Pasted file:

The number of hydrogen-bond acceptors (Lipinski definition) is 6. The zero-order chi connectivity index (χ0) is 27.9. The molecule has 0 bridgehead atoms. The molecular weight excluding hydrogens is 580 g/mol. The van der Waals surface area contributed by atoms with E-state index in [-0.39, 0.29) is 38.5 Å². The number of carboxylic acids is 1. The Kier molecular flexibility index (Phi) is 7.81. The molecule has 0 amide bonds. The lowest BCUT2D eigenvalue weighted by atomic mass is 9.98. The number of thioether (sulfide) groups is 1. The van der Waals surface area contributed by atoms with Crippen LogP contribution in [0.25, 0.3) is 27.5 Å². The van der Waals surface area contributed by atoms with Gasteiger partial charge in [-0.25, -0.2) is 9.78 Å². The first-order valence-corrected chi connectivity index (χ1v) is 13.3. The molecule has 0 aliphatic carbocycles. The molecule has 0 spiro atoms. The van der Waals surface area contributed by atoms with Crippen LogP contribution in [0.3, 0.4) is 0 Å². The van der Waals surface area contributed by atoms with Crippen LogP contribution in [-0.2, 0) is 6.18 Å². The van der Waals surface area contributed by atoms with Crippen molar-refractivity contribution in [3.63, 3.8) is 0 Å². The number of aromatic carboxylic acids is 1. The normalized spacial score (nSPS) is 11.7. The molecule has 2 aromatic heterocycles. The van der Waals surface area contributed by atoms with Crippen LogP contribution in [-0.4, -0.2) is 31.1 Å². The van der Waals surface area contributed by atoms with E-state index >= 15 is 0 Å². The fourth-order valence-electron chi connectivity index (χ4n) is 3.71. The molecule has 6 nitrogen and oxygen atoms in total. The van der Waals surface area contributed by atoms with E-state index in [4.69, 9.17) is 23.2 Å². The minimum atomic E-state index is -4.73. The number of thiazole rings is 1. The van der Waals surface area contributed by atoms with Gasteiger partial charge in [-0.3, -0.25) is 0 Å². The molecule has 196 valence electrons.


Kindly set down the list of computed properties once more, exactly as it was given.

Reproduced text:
The number of hydrogen-bond acceptors (Lipinski definition) is 6. The zero-order chi connectivity index (χ0) is 27.9. The molecule has 0 bridgehead atoms. The molecular weight excluding hydrogens is 580 g/mol. The van der Waals surface area contributed by atoms with E-state index in [-0.39, 0.29) is 38.5 Å². The number of carboxylic acids is 1. The Kier molecular flexibility index (Phi) is 7.81. The molecule has 0 amide bonds. The lowest BCUT2D eigenvalue weighted by atomic mass is 9.98. The number of thioether (sulfide) groups is 1. The van der Waals surface area contributed by atoms with Crippen LogP contribution in [0.25, 0.3) is 27.5 Å². The van der Waals surface area contributed by atoms with Gasteiger partial charge in [-0.25, -0.2) is 9.78 Å². The first-order valence-corrected chi connectivity index (χ1v) is 13.3. The molecule has 0 aliphatic carbocycles. The molecule has 0 spiro atoms. The van der Waals surface area contributed by atoms with Crippen LogP contribution in [0.3, 0.4) is 0 Å². The van der Waals surface area contributed by atoms with Crippen LogP contribution in [-0.2, 0) is 6.18 Å². The van der Waals surface area contributed by atoms with Crippen molar-refractivity contribution in [3.63, 3.8) is 0 Å². The number of aromatic carboxylic acids is 1. The normalized spacial score (nSPS) is 11.7. The molecule has 2 aromatic heterocycles. The van der Waals surface area contributed by atoms with Crippen LogP contribution in [-0.4, -0.2) is 31.1 Å². The van der Waals surface area contributed by atoms with E-state index >= 15 is 0 Å². The fourth-order valence-electron chi connectivity index (χ4n) is 3.71. The molecule has 6 nitrogen and oxygen atoms in total. The van der Waals surface area contributed by atoms with E-state index in [4.69, 9.17) is 23.2 Å². The minimum atomic E-state index is -4.73. The number of thiazole rings is 1. The van der Waals surface area contributed by atoms with Gasteiger partial charge in [-0.3, -0.25) is 0 Å². The molecule has 196 valence electrons.